Post-Hurricane Dorian Information

Emergency Order for Crane Removal

On Sept. 18, the province declared a localized state of emergency to ensure the safe and timely removal of the crane that collapsed on a building in Halifax during Hurricane Dorian.

Download the Declaration of the State of Emergency (PDF)

 

Nova Scotia’s Emergency Management Office is continuing to coordinate the recovery following Hurricane Dorian.

Keep informed below:

Comfort Centres

For information on comfort centres near you, call 211 or visit ns.211.ca/emergency.

Closures

Assistance for Employment Support and Income Assistance clients

Due to extended power outages resulting from Hurricane Dorian, the Department of Community Services is providing emergency assistance for the month of September 2019 to Employment Support and Income Assistant recipients who have been without power for 48 hours or more. The department will provide $110 to a single person, $140 to a couple, and $30 for each dependent. This emergency assistance will not be considered an overpayment (ie: not recovered from future assistance). Other help may be available based on individual circumstances and clients are encouraged to contact their caseworker.

Insurance coverage

Most car, home, and business insurance policies cover damage caused by a hurricane or tropical storm. If you have questions about your coverage, you should contact your insurance representative. The Insurance Bureau of Canada (IBC) has provided the following information to help Nova Scotians recovering from Hurricane Dorian:

IBC is also available to answer general insurance inquiries at 1-844-2ask-IBC (1-844-227-5422, ext. 228)

Cleaning up safely

Take steps to protect yourself and your loved ones during cleanup after a hurricane, flood, or other natural disaster.

  • Wear the right safety gear – gloves, goggles, hard hat, footwear, ear protection
  • Avoid overexertion
  • Pace yourself, take rests, and stay hydrated
  • Don’t work alone
  • Take precautions when using a chainsaw or other potentially dangerous equipment
  • Avoid downed power lines – the work can wait until it is safe to do so

Be prepared

It's important for households to be prepared to take care of themselves for 72 hours. This includes making a plan and having an emergency kit ready:

Safety during the storm or power outage

Hurricane strength winds may cause power, phone and internet outages. In the event of a power outage, your household should be equipped with the necessary information and tips to help prepare and deal with food safety:

  • Carbon Monoxide Poisoning:
    • Due to carbon monoxide poisoning, if you are using generator, BBQ, or charcoal grill, never use a generator indoors or inside garages.
    • Never use a generator inside your home, basement, or garage, even if the doors or windows are open.

Food and Water Safety

  • When the power is out, foods in your fridge and freezer can become a health risk. In the event of a power outage:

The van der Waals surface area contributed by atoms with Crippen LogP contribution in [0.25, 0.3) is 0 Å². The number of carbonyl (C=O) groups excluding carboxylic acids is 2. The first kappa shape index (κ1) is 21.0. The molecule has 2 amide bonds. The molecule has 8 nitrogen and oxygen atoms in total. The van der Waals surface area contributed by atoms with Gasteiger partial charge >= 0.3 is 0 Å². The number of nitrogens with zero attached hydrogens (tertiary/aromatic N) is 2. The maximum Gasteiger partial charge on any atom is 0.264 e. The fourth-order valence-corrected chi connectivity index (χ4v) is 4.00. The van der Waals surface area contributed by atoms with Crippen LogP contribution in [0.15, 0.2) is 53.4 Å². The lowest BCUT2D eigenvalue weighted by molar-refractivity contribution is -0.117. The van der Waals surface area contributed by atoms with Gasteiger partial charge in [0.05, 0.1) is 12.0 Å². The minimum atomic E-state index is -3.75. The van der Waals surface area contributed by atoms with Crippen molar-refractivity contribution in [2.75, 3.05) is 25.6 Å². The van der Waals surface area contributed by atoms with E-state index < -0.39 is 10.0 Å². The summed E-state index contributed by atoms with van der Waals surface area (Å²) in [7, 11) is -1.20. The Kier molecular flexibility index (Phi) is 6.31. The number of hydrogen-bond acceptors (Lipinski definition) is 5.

• refrigerated foods will generally stay safe for 4 to 6 hours. Keep the fridge door closed as much as possible.
    • frozen foods in a fully-stocked freezer will stay frozen up to two days; a half-filled freezer about one day. Keep the freezer door closed as much as possible
    • most foods with visible ice crystals, and at temperatures less than 4C (40F) are safe to be refrozen or cooked.
    • try to consume perishable foods that have been cooked as soon as possible after preparation.
    • Frozen Food: When to Save and When to Throw Out - fact sheet


  • Flood water can impact safety of food. In the event of a flood:
    • foods that are contaminated and wrapped and stored in paper, plastic cloth, fiber, or cardboard should be discarded.
    • all food with containers that have screw caps, snap lids, and pull tops should be discarded.
    • only commercially sealed, unopened, undamaged, waterproof, airtight jars or metal cans can be considered safe once they are cleaned and sanitized before opening.


  • Drinking water from wells:
    • if your well has been flooded, don’t use your well water for drinking, cleaning, or bathing.
    • you should stay away from your well pump while your home is flooded because of electrocution risk.
    • if water is not safe you should use bottled water, or boil or disinfect water for cooking and cleaning.

Who to call

911 – Emergencies
Call this number if your health, safety, or property is threatened and you need help right away.

811 – TeleHealth
Call this number for health advice.

511 – Road conditions
Call this number for information about provincial roads.

Other important numbers:
Power outage – 1-877-428-6004
Bell Aliant outage – 1-800-663-2600
Eastlink outage – 1-888-345-1111
Drinking water safety – 1-877-936-8476

Latest tweets from the Emergency Management Office

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